• transfer the employees to the new company (with the consent of the employees) or
    • conduct a termination and rehire. In scenario,
    • the purchaser would consider in the years of service or seniority of the employees in determining [new employment terms and conditions]. In scenario,
    • the old employer (i.e., the seller) would terminate the employees and then the purchaser would hire the employees with 0 years of service.
  4. What, if any, is the minimum notice period to terminate employment?

    The Labour Law only sets out the notice period for a termination of employment due to resignation, which is a minimum of 30 days. As unilateral termination of employment is restricted in Indonesia, an employer cannot simply terminate an employee by serving a notice period for termination of employment.

  5. Is it possible to pay monies out to a worker to end the employment relationship instead of giving notice?

    Yes, this is possible. Kindly be advised that in a mutual termination of employment, an employer would offer the employee a termination payment for the employee to agree to terminate the employment relationship. As mentioned above, termination by way of serving a notice period would be considered a unilateral termination of employment and therefore restricted. If the employee does not agree to the termination of employment, then the employee will remain with the employer and no termination of employment will occur.

  6. Can an employer require a worker to be on garden leave, that is, continue to employ and pay a worker during his notice period but require him to say at home and not participate in any work?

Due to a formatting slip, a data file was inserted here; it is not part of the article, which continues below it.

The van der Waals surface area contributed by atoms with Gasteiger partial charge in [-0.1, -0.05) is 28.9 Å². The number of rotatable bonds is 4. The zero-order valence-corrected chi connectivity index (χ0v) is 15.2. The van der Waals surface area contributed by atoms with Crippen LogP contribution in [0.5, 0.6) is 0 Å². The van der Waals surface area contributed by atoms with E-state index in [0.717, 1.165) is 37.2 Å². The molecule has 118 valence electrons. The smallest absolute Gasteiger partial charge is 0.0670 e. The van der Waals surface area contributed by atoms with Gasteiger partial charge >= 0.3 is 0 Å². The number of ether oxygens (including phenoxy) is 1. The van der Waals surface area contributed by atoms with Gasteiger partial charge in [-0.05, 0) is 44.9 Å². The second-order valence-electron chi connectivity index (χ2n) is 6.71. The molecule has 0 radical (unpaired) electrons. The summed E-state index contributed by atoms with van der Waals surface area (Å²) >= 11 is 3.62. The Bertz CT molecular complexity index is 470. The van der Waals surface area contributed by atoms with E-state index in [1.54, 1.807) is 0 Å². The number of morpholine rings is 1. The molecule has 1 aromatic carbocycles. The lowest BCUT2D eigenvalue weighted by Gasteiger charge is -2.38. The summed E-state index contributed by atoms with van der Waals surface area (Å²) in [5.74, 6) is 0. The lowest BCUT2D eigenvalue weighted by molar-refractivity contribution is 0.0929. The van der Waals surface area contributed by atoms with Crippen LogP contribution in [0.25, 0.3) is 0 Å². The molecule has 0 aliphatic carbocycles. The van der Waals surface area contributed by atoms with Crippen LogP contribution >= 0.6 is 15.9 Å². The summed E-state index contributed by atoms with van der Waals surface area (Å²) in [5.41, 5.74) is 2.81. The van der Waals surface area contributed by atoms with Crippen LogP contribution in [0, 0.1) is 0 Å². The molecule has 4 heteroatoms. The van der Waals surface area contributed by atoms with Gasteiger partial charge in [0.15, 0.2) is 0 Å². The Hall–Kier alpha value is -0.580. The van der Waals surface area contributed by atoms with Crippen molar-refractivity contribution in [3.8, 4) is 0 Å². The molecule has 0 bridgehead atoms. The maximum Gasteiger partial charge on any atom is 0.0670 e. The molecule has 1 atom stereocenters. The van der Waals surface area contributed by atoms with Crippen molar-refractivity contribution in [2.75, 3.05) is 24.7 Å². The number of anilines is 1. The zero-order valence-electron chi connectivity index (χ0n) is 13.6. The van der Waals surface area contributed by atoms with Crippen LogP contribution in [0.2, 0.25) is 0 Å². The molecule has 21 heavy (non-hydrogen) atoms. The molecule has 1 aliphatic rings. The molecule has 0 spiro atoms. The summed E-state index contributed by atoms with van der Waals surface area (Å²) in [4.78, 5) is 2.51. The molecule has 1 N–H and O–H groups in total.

There is no concept of garden leave in Indonesia – however, if there is a specific provision in the employment agreement and/or company regulation of the employer, an employee may be put on a garden leave period.

  7. Does an employer have to follow a prescribed procedure to achieve an effective termination of the employment relationship? If yes, describe the requirements of that procedure or procedures.

    Yes, an employer must follow the prescribed procedure to terminate an employment relationship. Depending on the reason for termination of employment (e.g., violations of the employment agreement, company regulation or collective labour agreement; non-performance) the employer is required to serve three consecutive warning letters in order to be able to terminate. Each warning letter is valid for six months – however, an agreed timeline for improvement can be agreed between the employer (i.e., a timeline for improvement that is shorter than six months). After three consecutive warning letters, an employer has the right to terminate the employment agreement of the employee. If the employee contests the termination, the employer would have to attend a dispute settlement process.